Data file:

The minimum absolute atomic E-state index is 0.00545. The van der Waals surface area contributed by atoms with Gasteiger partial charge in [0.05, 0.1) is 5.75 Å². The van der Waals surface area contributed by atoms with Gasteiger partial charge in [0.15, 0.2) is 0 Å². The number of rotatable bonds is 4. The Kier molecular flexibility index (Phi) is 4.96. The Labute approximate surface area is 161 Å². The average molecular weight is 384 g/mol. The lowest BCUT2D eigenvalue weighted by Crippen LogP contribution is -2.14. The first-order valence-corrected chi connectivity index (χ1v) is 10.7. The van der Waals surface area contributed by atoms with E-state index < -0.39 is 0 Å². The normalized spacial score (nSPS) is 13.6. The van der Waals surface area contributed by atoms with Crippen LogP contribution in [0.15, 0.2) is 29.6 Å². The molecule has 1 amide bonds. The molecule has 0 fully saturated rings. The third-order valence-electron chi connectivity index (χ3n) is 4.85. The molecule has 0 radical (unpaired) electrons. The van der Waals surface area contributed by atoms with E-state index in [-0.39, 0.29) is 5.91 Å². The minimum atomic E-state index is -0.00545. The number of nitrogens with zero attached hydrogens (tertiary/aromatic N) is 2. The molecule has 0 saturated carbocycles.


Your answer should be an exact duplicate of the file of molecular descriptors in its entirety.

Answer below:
The minimum absolute atomic E-state index is 0.00545. The van der Waals surface area contributed by atoms with Gasteiger partial charge in [0.05, 0.1) is 5.75 Å². The van der Waals surface area contributed by atoms with Gasteiger partial charge in [0.15, 0.2) is 0 Å². The number of rotatable bonds is 4. The Kier molecular flexibility index (Phi) is 4.96. The Labute approximate surface area is 161 Å². The average molecular weight is 384 g/mol. The lowest BCUT2D eigenvalue weighted by Crippen LogP contribution is -2.14. The first-order valence-corrected chi connectivity index (χ1v) is 10.7. The van der Waals surface area contributed by atoms with E-state index < -0.39 is 0 Å². The normalized spacial score (nSPS) is 13.6. The van der Waals surface area contributed by atoms with Crippen LogP contribution in [0.15, 0.2) is 29.6 Å². The molecule has 1 amide bonds. The molecule has 0 fully saturated rings. The third-order valence-electron chi connectivity index (χ3n) is 4.85. The molecule has 0 radical (unpaired) electrons. The van der Waals surface area contributed by atoms with E-state index in [-0.39, 0.29) is 5.91 Å². The minimum atomic E-state index is -0.00545. The number of nitrogens with zero attached hydrogens (tertiary/aromatic N) is 2. The molecule has 0 saturated carbocycles.